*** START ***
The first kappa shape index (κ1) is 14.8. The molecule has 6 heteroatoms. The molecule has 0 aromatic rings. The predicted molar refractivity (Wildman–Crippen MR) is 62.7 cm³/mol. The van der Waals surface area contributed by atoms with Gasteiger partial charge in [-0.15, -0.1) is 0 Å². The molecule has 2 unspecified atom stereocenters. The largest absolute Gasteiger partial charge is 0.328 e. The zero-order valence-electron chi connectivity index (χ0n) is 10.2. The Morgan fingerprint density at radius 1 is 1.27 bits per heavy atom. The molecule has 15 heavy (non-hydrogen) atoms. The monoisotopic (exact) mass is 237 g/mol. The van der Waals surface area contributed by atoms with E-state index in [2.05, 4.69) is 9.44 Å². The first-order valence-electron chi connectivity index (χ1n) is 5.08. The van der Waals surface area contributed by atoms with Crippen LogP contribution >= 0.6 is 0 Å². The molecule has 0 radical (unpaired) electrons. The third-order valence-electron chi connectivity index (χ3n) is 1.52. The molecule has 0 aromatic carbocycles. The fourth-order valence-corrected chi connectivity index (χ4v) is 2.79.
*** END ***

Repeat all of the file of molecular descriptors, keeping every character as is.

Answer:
The first kappa shape index (κ1) is 14.8. The molecule has 6 heteroatoms. The molecule has 0 aromatic rings. The predicted molar refractivity (Wildman–Crippen MR) is 62.7 cm³/mol. The van der Waals surface area contributed by atoms with Gasteiger partial charge in [-0.15, -0.1) is 0 Å². The molecule has 2 unspecified atom stereocenters. The largest absolute Gasteiger partial charge is 0.328 e. The zero-order valence-electron chi connectivity index (χ0n) is 10.2. The Morgan fingerprint density at radius 1 is 1.27 bits per heavy atom. The molecule has 15 heavy (non-hydrogen) atoms. The monoisotopic (exact) mass is 237 g/mol. The van der Waals surface area contributed by atoms with E-state index in [2.05, 4.69) is 9.44 Å². The first-order valence-electron chi connectivity index (χ1n) is 5.08. The van der Waals surface area contributed by atoms with Crippen LogP contribution >= 0.6 is 0 Å². The molecule has 0 radical (unpaired) electrons. The third-order valence-electron chi connectivity index (χ3n) is 1.52. The molecule has 0 aromatic carbocycles. The fourth-order valence-corrected chi connectivity index (χ4v) is 2.79.